Sarasota-based lawyer honored for pro bono service

By John Myers | Jan 24, 2017

TALLAHASSEE — A Sarasota-based lawyer recently earned some recognition after devoting her life to helping the those who are less fortunate.

TALLAHASSEE — A Sarasota-based lawyer recently earned some recognition after devoting her life to helping the those who are less fortunate.

Michele S. Stephan, owner of Legal On Your Own, was one of 21 attorneys to receive the Florida Bar Association's Florida Bar President's Pro Bono Service Award on Jan. 19. The award that has been given out annually since 1981 to recognize lawyers who volunteer services to poor and indigent clients. Pro bono service in each of Florida's 20 judicial circuits as well as service by one Florida Bar member practicing outside the state is honored.

Stephan's history of pro bono legal services goes back to the beginnings of her legal career. During her tenure as a legal student at Stetson University College of Law, she participated in the Public Service Fellowship from The Florida Bar Foundation. During this time, she received the school's Pro Bono Service Award.

“I became interested in law in high school when I realized I wanted to help people and make a difference,” Stephan told The Florida Record. “I discovered during the fellowship that I really enjoyed going out into the public and working with them.”

Also during her fellowship, Stephan created a program to provide legal services for those who could not qualify for other legal-aid services. After finishing school, she spent the next 20 years practicing personal-injury law first at a firm she owned herself and then at Shapiro, Goldman, Babboni and Walsh.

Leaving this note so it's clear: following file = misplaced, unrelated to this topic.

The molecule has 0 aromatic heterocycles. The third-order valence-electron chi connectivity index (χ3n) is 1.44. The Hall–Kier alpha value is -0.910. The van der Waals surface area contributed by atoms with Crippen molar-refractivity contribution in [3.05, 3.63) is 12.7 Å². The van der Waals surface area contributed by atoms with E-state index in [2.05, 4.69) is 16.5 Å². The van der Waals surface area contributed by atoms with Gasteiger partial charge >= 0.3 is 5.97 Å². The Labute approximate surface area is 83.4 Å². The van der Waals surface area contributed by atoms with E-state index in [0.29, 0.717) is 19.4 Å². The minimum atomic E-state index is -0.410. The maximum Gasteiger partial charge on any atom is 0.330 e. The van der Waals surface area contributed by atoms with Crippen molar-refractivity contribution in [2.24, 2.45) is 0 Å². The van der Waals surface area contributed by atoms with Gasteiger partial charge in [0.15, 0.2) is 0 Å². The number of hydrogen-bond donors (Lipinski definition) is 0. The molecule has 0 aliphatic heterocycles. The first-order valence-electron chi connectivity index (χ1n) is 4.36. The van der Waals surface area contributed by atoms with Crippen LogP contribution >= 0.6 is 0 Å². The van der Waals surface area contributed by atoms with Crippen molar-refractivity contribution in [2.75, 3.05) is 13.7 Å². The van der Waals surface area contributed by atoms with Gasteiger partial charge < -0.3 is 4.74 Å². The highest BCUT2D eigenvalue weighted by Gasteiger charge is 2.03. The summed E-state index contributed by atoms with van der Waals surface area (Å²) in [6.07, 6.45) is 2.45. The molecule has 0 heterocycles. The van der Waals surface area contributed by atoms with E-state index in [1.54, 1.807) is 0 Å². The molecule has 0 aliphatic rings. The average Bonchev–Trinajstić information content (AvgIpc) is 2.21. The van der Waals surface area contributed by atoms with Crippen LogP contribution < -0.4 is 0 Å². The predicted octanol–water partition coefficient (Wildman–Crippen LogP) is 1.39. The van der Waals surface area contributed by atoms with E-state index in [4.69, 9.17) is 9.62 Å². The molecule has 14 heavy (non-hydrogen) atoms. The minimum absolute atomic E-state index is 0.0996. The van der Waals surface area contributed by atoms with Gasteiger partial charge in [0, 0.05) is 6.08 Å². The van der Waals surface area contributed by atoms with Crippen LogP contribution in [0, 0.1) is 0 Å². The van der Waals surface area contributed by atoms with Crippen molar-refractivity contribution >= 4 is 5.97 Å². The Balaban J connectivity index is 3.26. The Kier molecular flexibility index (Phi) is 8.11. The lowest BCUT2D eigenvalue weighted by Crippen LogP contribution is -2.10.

In August 2016, she left Shapiro, Goldman, Babboni and Walsh to found Legal On Your Own, which specializes in providing legal services to customers attempting to serve as their own attorneys.

“The modern courts have a glut of people trying to perform legal service for themselves,” Stephan said. “These individuals will go down to the clerk's office where they are given a stack of forms that no one will help them fill out. My goal is to help them take the stress and uncertainty out of the process so they can walk away happy. This is a career change that has allowed me to transition where my heart is.”

Today, she conducts a weekly clinic at the Resurrection House, a homeless day shelter, where she offers legal services to the homeless and also is a volunteer for Legal Aid of Manasota.

“I spend a lot of time working to help the homeless with identification,” Stephan said. “For most homeless people, if their identification gets stolen it can be very difficult to replace, because they typically need a birth certificate to get an ID, but they need an ID to get a copy of your birth certificate. I help people navigate this system.”

Other issues she provides help with include a Sarasota ordinance that penalizes individuals for sleeping outside after dark with a $300 fine or 30 days of community service.

“So for a lot of homeless people, they have to walk outside the city limits to sleep,” Stephan said. “But most of the services they need are found inside the city.”

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